Google+ is Expanding Social Media Options for Clinical Trials
Aug 15, 2011
by Liz Moench
“Our goal is to make sharing on the web like sharing in real life. In real life we share different things with different people.” says Google CEO Larry Page.
Despite their dominance as a search engine, the $9 billion mega corporation Google has not had as much success in social media. But their new social networking site, Google +, may change this. Google + is growing in record numbers. In order to hype the launch and demand, membership is based on being “invited” to join.
Google+, launched in late June, had 25 million unique visitors as of July 24 and is growing at a rate of roughly one million visitors a day. In contrast, it took Facebook about three years to attract 25 million visitors, while Twitter took just over 30 months, according to comScore. It’s still a long way to go to rival Facebook’s 750+ million worldwide users
Basically, Google+ is a social network, much like Facebook. Its Stream is similar to Facebook’s News Feed. But Google+ has some unique features. The biggest difference is the segregation of contacts into various segments called Circles of people – work, friends, family, and school friends. This makes it easier to collecting send messages by individual audiences. Google+ has other features too….Sparks, lets people collect news and info about their interests, and Huddle, which lets some mobile users instant message (IM) with those in their ‘Circles’.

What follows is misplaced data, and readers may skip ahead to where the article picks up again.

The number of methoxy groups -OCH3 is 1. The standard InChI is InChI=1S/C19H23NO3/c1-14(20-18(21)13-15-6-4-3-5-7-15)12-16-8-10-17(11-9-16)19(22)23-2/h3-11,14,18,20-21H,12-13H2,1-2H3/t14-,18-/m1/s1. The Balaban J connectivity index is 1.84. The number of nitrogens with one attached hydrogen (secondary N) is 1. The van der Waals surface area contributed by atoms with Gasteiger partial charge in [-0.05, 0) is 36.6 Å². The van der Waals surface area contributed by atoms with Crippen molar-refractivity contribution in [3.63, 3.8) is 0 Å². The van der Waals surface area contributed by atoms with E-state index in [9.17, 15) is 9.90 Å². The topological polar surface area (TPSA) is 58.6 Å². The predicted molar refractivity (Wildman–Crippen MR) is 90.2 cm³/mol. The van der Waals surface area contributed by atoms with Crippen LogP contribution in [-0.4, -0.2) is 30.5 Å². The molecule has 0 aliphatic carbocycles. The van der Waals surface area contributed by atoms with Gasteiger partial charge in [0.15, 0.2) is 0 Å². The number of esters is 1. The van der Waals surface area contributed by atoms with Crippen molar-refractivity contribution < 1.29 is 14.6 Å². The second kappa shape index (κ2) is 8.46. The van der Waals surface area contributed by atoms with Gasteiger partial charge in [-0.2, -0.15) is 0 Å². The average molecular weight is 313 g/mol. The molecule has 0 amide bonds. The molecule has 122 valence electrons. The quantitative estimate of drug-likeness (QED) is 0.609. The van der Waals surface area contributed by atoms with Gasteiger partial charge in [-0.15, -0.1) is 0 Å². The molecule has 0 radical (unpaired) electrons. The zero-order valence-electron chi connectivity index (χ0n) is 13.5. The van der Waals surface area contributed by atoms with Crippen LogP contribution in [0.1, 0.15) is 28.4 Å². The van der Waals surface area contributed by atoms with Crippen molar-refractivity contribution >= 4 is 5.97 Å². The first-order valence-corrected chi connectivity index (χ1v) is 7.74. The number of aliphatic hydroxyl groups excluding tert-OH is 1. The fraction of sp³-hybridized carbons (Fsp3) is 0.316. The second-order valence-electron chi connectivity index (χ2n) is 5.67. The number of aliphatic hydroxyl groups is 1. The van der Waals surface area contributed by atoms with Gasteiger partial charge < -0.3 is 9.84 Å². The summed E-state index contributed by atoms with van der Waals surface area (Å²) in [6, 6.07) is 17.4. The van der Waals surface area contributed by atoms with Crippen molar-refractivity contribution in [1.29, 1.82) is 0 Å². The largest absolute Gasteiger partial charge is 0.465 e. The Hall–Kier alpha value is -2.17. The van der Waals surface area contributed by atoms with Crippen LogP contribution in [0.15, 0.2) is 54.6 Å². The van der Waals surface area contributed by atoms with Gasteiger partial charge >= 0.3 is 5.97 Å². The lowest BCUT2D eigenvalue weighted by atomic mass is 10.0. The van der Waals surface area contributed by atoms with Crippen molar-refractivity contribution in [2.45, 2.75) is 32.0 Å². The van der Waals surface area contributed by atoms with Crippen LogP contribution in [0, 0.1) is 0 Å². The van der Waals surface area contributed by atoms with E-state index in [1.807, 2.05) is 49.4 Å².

While Facebook is seen as social, LinkedIn is seen as professional, Google+ wants to compete with both social networks, combining them under one roof.
In terms of business, it’s not at all clear what Google is going to do with their brand pages and what characteristics they may have. However, for the pharmaceutical industry, Facebook’s move on August 15th to open its pages for patient comments resulted in several big Pharma companies (Janssen and Astra Zeneca) closing down their Facebook pages that accounted for some 60,000 patient ‘fans”. It will be interesting to see if Google + will provide a more favorable environment for the Pharma industry. Without a doubt, another social networking site will provide patients with additional environments for the formation of patient communities, and that’s good news for clinical trial recruitment.